A story my sister-in-law told several years ago has been on my mind today. She had been living in Denmark as a missionary and had a strong feeling one day that they needed to stop and visit a particular friend who had recently given birth. Upon their arrival at her home, the woman (visibly distressed) started crying and explained that she had become overwhelmed with thoughts of harming herself or her new baby, so she had been calling out to God to please send help. My sister-in-law’s arrival likely prevented a horrible tragedy that day.
This story was on my mind because of an alarming fact I discovered for the first time today. For so long I have read and believed that hemorrhage was the leading cause of maternal death. And hemorrhage does, in fact, account for a large portion of maternal deaths–25% of them, according to the World Health Organization. What I didn’t know was that there is (more specifically in the developed world) a larger and more disturbing cause of maternal death. According to the 1997 to 1999 Confidential Enquiry into Maternal Deaths conducted by British medical researchers, the leading cause of maternal death (within pregnancy and the year following childbirth) wasn’t hemorrhage.
It was suicide.
Suicide accounted for 28% of maternal deaths. And those suicides differed from the majority of suicides among women in general:
The overwhelming majority of the suicides died violently, contrasting with the usual finding that women are more likely to die from an overdose of medication. Compared to other causes of maternal death, the suicides were older and socially advantaged. The Enquiry findings suggest that the risk profile for women at risk of suicide following delivery may be different to that in women at other times and in men. (Source: Margaret Oates, “Perinatal psychiatric disorders: a leading cause of maternal morbidity and mortality“)
Even if these statistics are solely a reflection of maternal deaths within the UK, they are a disturbing and likely accurate representation of what we might find here in the U.S. if our tracking of maternal deaths were as thorough and in-depth as the system in the UK. And, given that our birth outcomes and intervention rates are worse than the UK’s in general, I’d wager that maternal suicides in the U.S. are even more common here.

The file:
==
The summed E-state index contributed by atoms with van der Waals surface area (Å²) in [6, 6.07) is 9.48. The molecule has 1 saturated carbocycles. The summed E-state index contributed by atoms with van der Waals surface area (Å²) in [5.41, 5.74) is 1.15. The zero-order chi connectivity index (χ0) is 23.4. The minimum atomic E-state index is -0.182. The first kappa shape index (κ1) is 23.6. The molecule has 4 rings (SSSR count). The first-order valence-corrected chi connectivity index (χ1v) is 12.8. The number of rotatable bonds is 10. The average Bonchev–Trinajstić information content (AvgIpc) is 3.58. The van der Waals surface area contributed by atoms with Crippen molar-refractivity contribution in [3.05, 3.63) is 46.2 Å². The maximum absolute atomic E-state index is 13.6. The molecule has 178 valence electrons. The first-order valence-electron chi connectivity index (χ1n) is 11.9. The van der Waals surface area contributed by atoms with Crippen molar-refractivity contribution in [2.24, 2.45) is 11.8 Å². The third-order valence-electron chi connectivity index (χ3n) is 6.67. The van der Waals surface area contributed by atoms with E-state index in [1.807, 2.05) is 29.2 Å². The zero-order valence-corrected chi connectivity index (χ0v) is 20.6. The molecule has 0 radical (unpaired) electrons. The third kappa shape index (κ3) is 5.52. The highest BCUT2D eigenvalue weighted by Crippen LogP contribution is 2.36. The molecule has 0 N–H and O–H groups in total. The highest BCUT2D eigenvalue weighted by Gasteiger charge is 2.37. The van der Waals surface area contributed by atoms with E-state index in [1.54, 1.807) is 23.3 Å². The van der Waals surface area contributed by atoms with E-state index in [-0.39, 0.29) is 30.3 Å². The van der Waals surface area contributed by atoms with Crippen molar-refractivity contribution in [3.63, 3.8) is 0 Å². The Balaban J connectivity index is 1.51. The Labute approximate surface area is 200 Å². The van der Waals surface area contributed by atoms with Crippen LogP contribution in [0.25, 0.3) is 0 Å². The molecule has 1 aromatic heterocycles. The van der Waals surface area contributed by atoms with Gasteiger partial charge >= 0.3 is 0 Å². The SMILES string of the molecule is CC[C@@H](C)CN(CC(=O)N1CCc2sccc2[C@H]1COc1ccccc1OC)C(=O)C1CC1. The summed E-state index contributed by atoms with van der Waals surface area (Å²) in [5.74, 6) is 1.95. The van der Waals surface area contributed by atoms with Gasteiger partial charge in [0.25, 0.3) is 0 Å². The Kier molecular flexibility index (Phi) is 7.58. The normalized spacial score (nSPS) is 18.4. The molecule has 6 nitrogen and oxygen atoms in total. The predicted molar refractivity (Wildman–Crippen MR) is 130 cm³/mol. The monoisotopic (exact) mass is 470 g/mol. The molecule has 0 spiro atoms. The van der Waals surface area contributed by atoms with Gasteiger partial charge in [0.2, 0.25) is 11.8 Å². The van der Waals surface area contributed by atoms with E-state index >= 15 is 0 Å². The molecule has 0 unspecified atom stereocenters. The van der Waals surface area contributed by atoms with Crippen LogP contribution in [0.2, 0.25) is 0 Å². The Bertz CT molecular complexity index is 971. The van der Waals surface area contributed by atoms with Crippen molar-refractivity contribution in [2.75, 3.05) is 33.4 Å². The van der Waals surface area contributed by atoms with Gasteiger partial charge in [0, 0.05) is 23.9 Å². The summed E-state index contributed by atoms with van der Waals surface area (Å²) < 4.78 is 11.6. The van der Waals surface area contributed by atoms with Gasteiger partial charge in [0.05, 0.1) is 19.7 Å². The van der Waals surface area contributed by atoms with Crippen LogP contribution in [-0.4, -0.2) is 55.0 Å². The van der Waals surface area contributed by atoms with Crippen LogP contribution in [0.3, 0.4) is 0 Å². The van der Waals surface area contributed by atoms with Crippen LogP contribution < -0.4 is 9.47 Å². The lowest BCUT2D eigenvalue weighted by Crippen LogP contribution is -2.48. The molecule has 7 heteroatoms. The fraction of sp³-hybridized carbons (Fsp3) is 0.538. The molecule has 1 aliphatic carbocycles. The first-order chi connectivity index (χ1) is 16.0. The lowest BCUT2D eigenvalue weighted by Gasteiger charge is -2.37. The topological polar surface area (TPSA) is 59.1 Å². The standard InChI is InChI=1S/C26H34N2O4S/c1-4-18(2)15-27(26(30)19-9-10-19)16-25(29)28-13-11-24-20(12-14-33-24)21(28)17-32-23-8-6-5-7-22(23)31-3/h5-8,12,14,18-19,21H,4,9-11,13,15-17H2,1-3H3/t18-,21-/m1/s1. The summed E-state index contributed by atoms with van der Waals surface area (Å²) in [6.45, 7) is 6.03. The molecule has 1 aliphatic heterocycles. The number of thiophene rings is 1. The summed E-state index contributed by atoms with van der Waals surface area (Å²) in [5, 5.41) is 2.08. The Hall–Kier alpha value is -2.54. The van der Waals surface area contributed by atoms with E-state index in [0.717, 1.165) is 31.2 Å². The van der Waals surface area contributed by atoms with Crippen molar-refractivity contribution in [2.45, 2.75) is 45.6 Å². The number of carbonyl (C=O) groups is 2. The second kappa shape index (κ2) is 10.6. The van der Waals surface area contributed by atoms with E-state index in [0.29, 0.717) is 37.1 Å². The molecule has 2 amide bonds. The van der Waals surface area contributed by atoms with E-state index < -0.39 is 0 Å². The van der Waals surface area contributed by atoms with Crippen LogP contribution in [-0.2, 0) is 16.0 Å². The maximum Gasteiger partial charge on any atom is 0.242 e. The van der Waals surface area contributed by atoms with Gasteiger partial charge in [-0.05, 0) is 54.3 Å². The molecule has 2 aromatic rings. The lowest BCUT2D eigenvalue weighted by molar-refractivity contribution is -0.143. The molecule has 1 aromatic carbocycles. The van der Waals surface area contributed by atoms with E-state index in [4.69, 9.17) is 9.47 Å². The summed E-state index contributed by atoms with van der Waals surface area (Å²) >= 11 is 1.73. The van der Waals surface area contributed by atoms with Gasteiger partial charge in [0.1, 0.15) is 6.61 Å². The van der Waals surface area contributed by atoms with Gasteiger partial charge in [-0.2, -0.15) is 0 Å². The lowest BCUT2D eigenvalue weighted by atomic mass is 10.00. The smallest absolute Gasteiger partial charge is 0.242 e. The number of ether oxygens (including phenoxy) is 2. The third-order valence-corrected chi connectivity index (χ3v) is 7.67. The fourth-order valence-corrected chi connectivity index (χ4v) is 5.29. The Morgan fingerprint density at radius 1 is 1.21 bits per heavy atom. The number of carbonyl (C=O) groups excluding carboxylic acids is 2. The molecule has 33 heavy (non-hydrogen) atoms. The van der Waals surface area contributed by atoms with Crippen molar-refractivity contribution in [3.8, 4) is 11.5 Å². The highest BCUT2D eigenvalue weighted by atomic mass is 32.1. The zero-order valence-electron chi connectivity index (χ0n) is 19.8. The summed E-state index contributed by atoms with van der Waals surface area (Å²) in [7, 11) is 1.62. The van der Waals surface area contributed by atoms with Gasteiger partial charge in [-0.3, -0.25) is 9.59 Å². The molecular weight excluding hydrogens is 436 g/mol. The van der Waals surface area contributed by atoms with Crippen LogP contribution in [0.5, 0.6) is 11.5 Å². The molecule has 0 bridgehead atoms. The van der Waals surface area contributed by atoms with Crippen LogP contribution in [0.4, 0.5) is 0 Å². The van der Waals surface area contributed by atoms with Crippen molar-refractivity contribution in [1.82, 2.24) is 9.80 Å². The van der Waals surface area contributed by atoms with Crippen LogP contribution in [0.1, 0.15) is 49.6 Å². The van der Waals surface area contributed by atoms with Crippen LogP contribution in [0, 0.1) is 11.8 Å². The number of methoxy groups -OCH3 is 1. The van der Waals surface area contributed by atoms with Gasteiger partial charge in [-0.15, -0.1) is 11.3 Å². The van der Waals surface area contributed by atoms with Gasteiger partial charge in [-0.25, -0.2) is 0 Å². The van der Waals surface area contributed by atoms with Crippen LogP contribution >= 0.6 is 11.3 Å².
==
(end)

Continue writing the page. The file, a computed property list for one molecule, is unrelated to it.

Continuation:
Upon further inquiry, I have found that the rates of maternal suicide have declined in the UK over the last decade. A report gathering data between 2003 and 2005 listed suicide as the third leading cause of maternal death (rather than the first). Even with the decline, I’m still shocked and highly disturbed.
How is it that these alarming facts aren’t widely known? How is it that this information has been around for years and I’m only now becoming aware of it?
The 2003/2005 Confidential Enquiry on Maternal Deaths showed this graph comparing the various causes of maternal death:
Suicides are shown in the bottom yellow bar, the section to the left with diagonal yellow stripes. Can you believe it?
Drawing on maternal suicide statistics from 1997 up to 2005, these researchers identified some trends, including the following:
- Most of the women committing suicide had a previous history of mental illness.
- These women typically had an abrupt onset of symptoms and rapid deterioration.
- There is usually an early onset of symptoms, with deaths typically occurring within the first three months of giving birth.
- There is often poor communication between the mother and her various health and psychiatric care providers and a lack of adaptation of psychiatric services to the maternity context.
- The majority of maternal suicides are violent deaths.
(Source: Why Mothers Die)
What can be done? I can’t help but fear that very little is being done, particularly within the U.S. where maternal deaths are not tracked or reported as consistently or meticulously as they are in the UK. The 1997/1999 report recommends that ” all women should be asked early in their pregnancy about a previous history of serious psychiatric disorder and that management plans should be in place with regard to the high risk of recurrence following delivery” (source). Given the alarming incidence of postpartum depression and post-traumatic stress disorder, I can’t help wondering whether birth interventions are also a contributing factor in these tragic maternal deaths. And with more and more women settling far away from their mothers and sisters, I fear that too many women enter motherhood isolated and without the support and encouragement they need. There’s no doubt about it… mothers need far more emotional support.
Clearly we need more research into these disturbing trends. But given that our American maternity care system has shown little regard for the rising maternal mortality rate, I wonder whether anyone even cares enough to dig deeper into this problem. Or is it a matter of whether anyone is brave enough to ruffle the feathers that would inevitably be ruffled if they were to let the skeletons out of our maternity/health care closet?
Until a thorough and coordinated effort is put forth by doctors, midwives, psychiatrists, and communities, I fear that at-risk women will continue to fall through the cracks, suffer alone, and give up hope. A few may be saved by in-tune family or friends (like my sister-in-law), but how many will continue to be lost? Far too many, to be sure. And I can’t believe I never knew until now.